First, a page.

Hydrogen is one way how Europe can deliver on the Paris Agreement

Power plant. Author: Jonathan Kershaw. License: Creative Commons, Attribution 2.0 Generic.

November 29 (Renewables Now) - Norwegian scientist Nils Røkke, currently chairman the European Energy Research Alliance (EERA), is commenting on the energy and climate challenges Europe is facing and the important role of hydrogen in the future energy mix in an article he is sharing with Renewables Now readers.

Europe needs to deliver on its own accords and visions; the Paris Agreement, the 202020 targets and the new targets for 2030 on climate, efficiency and renewable energy. The Paris agreement invites parties to submit long-term strategies to reduce emissions. This helps map the current state and guide policy development. The IPCC has delivered its special report with new and daunting evidence of how bad 1.5 degrees warming will be for the planet and us. The only good news is that we can achieve it if we stopped all emissions today. With the ability to respond, it is our responsibility to implement immediate and proactive measures to help us achieve this.

The EU will allude to the status of its plan for how it will mitigate climate change on the way to 2050 at COP24. With today’s evidence and reference material the EU must be net zero emissions by 2050. The 202020 targets will most likely be met, but the 2030 targets will not suffice to become climate neutral by mid-century. That’s why the ITRE committee in the European Parliament passed a resolution to increase the target to reduce greenhouse gas emissions from 40 to 55%. Based on the 11th SET Plan conference in Vienna last week, an annual gathering of the energy community in Europe, the EU must adopt a holistic approach. No one single technology or system can tackle our transition to a zero-emission society. We have to tear down the silos between the sectors and technologies.

Market incentives and market signals will make it easier to achieve. At SET’s opening session, Chaired by the European Commission Director General for Energy, Dominique Ristori, all the panellists from the IEA, EERA, Hydrogen Europe, Eindhoven University, the Austrian Climate and Energy fund and Shell highlighted hydrogen as one important enabler. This was re-iterated by the industrial sector representatives from steel and iron, oil and gas, breweries, and polymer/petrochemicals. The IPCC and the IEA must not forget to evaluate hydrogen as an important contributor to a zero emissions society.

The SET conference addressed the hydrogen concerns including that it is expensive, is dangerous and that the hydrogen value chain is ineffective.

But hydrogen can be made affordable and at scale both from electrolysis and from natural gas with carbon capture and storage (CCS). There will be an increasing cost for emissions and legislation will make this an attractive proposition.

With a future energy system dominated by intermittent electricity production we will need weekly to seasonal energy storage, which hydrogen can provide at scale with it being produced from natural gas with Carbon Capture and Storage (CCS).

A hydrogen society can be made a safe society. Hydrogen has been proven to be as safe as or even safer than other flammable fuels such as gasoline or natural gas.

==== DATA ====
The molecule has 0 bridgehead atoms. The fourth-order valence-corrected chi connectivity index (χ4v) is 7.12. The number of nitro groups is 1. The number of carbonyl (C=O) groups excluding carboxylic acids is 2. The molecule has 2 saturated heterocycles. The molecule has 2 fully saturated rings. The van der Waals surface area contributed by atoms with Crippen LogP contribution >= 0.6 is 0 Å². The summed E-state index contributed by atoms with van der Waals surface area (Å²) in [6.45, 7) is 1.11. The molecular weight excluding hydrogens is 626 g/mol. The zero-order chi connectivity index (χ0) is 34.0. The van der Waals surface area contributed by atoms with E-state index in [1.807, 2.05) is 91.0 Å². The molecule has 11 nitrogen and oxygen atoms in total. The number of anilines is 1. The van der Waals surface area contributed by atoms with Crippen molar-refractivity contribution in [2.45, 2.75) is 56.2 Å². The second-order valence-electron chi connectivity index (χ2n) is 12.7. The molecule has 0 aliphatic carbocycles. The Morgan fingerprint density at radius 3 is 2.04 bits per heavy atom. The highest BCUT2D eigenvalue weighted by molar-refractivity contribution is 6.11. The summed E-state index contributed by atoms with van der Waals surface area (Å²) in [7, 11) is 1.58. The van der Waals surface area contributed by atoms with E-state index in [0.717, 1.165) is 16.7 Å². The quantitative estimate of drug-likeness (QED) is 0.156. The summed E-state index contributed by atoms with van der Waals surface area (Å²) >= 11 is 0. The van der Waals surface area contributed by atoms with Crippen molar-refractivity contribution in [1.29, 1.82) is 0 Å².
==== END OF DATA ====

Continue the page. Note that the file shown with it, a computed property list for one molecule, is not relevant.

However, hydrogen gas has a few unique properties which we need to design for and to take into consideration- as we do with all combustible fuels.

Transport is one of the sectors which can benefit from a hydrogen economy. Heavy duty vehicles, trains and marine transport can use hydrogen when electricity is not an option and combined with biofuels and / or batteries. Batteries and hydrogen powered mobility are both needed and complement each other perfectly. For once we are talking in practical terms about a cross sectorial enabler- as hydrogen can be used to offer many societal services. Clean industry – using hydrogen as a raw material – transport, clean power and heating/cooling/cooking. And storing energy for longer periods.

Transport of hydrogen is tricky, it liquifies at -253 degrees Celsius (20K) and when it is pressurised it requires a lot of steel and equipment to contain it. There are possibilities in transporting it admixed in natural gas pipelines. Metal hydrids are also promising storage and transport technologies, and at scale it can be stored in underground salt caverns - a practice which has been used for natural gas storage for a long time.

Granted, hydrogen production will involve energy losses as it is not an energy source, but a carrier of energy. But how do you store surplus electricity at scale? Hydrogen electrolysis offers a flexible solution to this problem. And we need to stop comparing losses in energy conversion between the sustainable and the unsustainable solutions. The unsustainable solutions come with a heavy loss: global warming which is more expensive for society.

But the job is far from done and the window of opportunity is wide open for Europe to make a real impact on a global scale for the hydrogen economy. Taking this opportunity would make Europe a leader, rather than a follower. Europe should team up with Asia and in particular Japan to get hydrogen technology, production and cross-sectorial use up to speed. It will be exciting to see how much expectations EU has for the hydrogen economy in Katowice in the long-term emission reduction strategy. We are far from reaching our longer term climate and energy targets and we need the momentum that hydrogen can provide for our industry and society at large. It is mission possible – armed with the smallest molecule we know- H2.

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About the author

Nils Røkke is a Norwegian scientist and business leader. Currently he is Chairman of The European Energy Research Alliance and Executive VP Sustainability at independent research organisation SINTEF.

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